How to Find Water in the Wild

Water Collection Techniques
HowStuffWorks 2008

If you're stranded and there isn't a fresh water source around, then you need to get to work on collecting water. There are a few techniques to do this, and it doesn't hurt to set up more than one system. The more water you can collect, the better your chances of survival.

One pretty basic way you can collect water is to make a belowground still. To do this, you'll need some plastic sheeting, a digging tool, a container, a drinking tube and a rock.

  • Choose a moist area that gets sunlight for most of the day.
  • Dig a bowl-shaped hole about three feet across and two feet deep, with an additional sump dug in the center.
  • The sump should be flat and big enough to hold your container.
  • Place the container into the sump.
  • Put the drinking tube in the container and run it up and out of the main hole.
  • Place the plastic over the hole and cover the sides with rock and soil to keep it there.
  • Put your rock in the center of the sheet and let it hang down about 18 inches, directly over the container to form an inverted cone.
  • Add more soil on the edges for stability.

The moisture from the ground reacts with the heat from the sun to produce condensation on the plastic. The still forces the condensation to run down the plastic and into your container. You can also add vegetation inside the hole to increase the amount of moisture -- just make sure the plants aren't poisonous. Use the tube to drink directly from the container. If you don't have one, you can remove the container and reassemble it after. A good still can produce up to one quart of drinking water per day.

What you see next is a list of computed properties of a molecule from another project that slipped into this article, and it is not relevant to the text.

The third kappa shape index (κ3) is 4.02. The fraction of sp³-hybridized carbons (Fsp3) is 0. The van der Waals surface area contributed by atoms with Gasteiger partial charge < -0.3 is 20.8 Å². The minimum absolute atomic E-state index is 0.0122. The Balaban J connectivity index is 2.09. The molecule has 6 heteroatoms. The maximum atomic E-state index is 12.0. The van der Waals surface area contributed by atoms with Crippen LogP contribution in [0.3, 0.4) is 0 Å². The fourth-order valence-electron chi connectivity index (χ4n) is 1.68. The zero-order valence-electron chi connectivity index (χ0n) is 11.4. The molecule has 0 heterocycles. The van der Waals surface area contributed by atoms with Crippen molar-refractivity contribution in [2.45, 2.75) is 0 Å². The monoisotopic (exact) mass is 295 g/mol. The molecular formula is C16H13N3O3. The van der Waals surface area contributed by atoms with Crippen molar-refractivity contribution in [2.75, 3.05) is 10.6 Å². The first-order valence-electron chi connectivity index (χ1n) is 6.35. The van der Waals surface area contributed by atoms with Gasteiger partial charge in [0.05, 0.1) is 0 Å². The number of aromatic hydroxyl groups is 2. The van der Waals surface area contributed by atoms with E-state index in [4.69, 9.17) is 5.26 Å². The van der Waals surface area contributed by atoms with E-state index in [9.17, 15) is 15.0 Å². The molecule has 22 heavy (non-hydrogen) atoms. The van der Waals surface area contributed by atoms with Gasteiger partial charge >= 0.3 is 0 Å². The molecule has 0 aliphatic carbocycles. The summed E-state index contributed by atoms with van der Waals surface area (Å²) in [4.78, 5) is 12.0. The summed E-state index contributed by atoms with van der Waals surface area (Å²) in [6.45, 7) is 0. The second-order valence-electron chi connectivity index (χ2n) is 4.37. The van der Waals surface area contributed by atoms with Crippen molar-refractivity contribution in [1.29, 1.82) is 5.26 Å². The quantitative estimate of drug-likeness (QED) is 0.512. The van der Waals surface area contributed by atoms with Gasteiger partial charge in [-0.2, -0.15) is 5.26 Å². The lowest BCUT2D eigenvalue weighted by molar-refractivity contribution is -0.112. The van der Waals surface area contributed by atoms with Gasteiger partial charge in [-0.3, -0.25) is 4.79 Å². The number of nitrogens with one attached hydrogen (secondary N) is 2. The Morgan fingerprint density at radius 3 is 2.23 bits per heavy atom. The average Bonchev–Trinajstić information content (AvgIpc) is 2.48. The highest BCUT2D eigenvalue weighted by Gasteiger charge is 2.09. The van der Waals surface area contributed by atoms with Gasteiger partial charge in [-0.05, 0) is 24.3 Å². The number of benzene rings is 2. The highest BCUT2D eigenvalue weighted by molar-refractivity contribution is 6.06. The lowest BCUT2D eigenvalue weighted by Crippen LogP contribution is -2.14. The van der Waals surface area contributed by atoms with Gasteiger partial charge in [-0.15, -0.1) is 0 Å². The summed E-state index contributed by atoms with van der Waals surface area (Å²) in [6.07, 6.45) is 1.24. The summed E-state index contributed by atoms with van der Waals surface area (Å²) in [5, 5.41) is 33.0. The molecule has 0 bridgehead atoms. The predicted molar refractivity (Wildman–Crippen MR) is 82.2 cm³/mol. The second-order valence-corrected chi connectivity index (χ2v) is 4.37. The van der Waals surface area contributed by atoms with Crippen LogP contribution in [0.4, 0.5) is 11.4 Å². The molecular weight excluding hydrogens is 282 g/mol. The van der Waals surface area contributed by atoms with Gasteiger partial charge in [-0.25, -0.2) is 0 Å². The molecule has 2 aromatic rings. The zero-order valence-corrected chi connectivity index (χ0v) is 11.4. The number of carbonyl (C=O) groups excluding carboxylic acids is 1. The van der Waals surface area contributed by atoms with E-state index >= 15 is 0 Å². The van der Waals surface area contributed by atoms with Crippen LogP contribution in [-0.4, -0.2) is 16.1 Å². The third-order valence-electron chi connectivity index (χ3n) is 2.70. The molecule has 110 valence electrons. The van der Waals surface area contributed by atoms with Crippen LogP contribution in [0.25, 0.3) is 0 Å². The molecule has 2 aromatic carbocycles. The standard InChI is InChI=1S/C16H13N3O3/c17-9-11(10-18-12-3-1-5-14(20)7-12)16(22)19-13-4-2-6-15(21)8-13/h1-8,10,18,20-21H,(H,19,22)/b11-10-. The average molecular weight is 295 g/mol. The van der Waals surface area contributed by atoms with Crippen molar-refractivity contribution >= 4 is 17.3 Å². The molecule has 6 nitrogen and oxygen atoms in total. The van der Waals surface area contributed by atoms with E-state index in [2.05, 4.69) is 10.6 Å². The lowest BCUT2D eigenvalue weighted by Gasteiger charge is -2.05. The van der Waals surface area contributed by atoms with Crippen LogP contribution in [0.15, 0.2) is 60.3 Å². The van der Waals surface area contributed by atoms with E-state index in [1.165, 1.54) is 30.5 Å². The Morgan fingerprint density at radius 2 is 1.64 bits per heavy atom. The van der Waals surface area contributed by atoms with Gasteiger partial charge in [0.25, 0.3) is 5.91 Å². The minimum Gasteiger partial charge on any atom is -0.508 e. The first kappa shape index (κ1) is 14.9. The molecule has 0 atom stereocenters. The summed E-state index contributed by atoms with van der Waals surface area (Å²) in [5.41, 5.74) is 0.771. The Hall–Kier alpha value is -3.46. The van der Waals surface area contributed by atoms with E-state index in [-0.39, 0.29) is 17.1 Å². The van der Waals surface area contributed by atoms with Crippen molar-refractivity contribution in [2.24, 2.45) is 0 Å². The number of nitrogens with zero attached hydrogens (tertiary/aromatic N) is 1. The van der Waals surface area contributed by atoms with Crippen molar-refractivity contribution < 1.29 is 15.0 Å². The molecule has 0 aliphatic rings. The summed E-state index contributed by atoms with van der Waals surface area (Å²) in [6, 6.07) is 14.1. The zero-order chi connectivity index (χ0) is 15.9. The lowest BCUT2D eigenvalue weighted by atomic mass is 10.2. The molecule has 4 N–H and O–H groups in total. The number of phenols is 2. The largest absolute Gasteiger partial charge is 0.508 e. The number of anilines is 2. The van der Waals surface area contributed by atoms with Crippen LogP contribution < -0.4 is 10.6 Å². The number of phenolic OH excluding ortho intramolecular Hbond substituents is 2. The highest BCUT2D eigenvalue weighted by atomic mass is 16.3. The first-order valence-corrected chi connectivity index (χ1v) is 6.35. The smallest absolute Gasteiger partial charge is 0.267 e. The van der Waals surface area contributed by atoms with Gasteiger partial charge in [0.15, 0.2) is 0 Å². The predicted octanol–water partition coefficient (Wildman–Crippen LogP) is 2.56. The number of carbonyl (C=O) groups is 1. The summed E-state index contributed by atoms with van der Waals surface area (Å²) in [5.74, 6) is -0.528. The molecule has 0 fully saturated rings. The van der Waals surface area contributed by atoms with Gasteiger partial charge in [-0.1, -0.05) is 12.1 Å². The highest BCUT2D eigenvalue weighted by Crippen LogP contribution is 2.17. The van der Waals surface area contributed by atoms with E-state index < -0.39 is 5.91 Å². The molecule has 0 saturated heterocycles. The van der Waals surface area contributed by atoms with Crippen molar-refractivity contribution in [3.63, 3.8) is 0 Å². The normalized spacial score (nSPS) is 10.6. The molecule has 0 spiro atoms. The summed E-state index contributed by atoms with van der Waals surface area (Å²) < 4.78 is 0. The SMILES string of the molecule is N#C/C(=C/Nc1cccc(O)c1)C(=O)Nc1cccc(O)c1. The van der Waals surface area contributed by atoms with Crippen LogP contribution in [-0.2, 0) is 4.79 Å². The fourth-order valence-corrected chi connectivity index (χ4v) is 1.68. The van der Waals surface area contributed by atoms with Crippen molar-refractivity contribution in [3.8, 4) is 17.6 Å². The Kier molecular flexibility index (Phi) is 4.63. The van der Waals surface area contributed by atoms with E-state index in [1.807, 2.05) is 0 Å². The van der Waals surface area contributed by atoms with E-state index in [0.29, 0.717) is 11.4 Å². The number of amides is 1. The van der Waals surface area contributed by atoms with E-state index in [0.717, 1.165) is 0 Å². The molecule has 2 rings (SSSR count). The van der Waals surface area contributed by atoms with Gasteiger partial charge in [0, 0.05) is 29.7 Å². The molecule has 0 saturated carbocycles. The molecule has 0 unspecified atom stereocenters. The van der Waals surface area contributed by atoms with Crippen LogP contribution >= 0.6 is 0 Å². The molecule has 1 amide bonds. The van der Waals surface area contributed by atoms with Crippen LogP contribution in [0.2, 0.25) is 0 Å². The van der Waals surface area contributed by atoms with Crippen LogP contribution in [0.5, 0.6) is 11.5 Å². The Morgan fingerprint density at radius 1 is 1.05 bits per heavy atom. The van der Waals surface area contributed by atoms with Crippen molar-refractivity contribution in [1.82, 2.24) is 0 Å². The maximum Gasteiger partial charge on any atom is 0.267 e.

For better-tasting water, let it sit for 12 hours if you can afford to. You can also make a filter to remove any visible particles:

  • Find a large can, hollow log or plastic bag. Hollow bamboo will also work.
  • Punch 5-10 small holes around the base of your container and suspend it from the ground.
  • Fill it with alternating layers of rock, sand and cloth.
  • Use both fine and coarse layers, the more the better.
  • Pour your collected water into the filter and catch it in another container below.
HowStuffWorks 2007

The water should come through fairly clear, if not you can pour it through again. Add charcoal from your fire to remove odor -- just make sure you filter the charcoal out with some cloth. This method merely removes large sediment and improves the taste. You should always purify the water by boiling it.

In the next section, we'll look at some other techniques for collecting water.

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